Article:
The Plan will use over $200 million in public investment. On October 2, 2019 Deputy Mayor Vicki Been, NYCEDC President and CEO James Patchett and City Officials from NYC Parks, Department of Cultural Affairs, Department of Education, Department of Small Business Services, Department of Housing Preservation and Development (HPD), New York Public Library, and Council Member Ydanis Rodríguez shared an update on the Inwood NYC Action Plan.
The Action Plan, which was approved the City Council in August 2019, will use over $200 million of public investment to create, preserve, and protect affordable homes, parks, open access to the Harlem River waterfront, provide new STEM education opportunities, and support small businesses in Inwood. For CityLand’s prior coverage, click here.
Based on community feedback, the Plan focuses heavily on tackling pressing challenges that Inwood is facing – including rising rents and tenant harassment, lack of new affordable housing, inaccessible and antiquated community space, and need for better career opportunities for residents. The Plan’s establishes goals and strategies to ensure that Inwood an affordable, attractive neighborhood for working and immigrant families.
Current progress includes (full progress report is here):
- Preserving over 990 affordable homes in the neighborhood
- Successfully enrolling over 2,000 residents in the NYC Rent Freeze Program
- Assisting over 2,000 residents at risk for homelessness
- Connecting over 220 residents to workforce training programs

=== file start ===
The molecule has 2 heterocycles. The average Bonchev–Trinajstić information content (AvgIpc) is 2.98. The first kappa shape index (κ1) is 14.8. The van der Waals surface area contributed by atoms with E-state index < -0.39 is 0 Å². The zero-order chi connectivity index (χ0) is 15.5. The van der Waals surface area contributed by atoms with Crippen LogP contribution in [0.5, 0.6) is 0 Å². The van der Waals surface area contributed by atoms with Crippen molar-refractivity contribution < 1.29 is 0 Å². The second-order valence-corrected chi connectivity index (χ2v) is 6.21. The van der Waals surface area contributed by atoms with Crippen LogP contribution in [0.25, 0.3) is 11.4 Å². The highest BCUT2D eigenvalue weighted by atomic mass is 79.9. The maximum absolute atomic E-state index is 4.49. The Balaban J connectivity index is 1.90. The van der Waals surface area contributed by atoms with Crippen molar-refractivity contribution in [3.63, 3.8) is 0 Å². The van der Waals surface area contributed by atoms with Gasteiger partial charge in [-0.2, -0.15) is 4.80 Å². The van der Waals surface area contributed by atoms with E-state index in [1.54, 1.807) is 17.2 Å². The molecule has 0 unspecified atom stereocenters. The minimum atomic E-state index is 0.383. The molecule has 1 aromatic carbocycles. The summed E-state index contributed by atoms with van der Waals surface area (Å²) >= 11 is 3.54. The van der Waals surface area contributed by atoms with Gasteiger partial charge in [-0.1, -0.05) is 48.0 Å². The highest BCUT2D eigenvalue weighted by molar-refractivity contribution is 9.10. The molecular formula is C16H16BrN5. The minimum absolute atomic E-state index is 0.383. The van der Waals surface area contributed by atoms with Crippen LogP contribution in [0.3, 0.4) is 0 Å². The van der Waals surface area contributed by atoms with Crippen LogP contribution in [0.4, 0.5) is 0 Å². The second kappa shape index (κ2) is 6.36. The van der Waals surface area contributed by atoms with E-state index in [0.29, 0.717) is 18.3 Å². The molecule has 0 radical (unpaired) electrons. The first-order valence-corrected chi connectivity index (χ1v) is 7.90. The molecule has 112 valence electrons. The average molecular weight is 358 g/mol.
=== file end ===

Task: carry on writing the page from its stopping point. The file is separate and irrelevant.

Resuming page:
- Launching four training programs at the Washington Heights Workforce1 center to help residents develop the skills necessary to be competitive in the workforce
- Engaging residents in NYCxCo-Lab conversations on community issues and innovative solutions
- Making more than $58 million in capital investments in Inwood schools, including beginning design on the STEM Education Center at the Gregorio Luperon High School for Science and Mathematics, and beginning design for upgrades to the pools and windows at the George Washington Educational Campus
- Committing $2 million for extracurricular science, technology, engineering and math (STEM) education, enrolling 39 DOE schools in Algebra for All, and enrolling 25 DOE schools in Computer Science for All
- Breaking ground on a $30 million renovation for Highbridge Anchor Park Reconstruction that will feature upgraded play areas, a new turf practice field, and improved safety and connectivity
- Completing the renovation of Inwood Park’s Dyckman Green Gym, which now includes adult fitness equipment to promote physical activity among adults
- Selecting a design team to create seven acres of new waterfront parks to connect residents to the waterfront
- Releasing a request for expressions of interest for an arts and cultural operator for the future $15 million Immigrant Research and Performing Arts Center
A fully updated Action Plan in both Spanish and English can be found here.
By: Laine Vitkevich (CityLaw Intern and New York Law School, Student Class of 2020)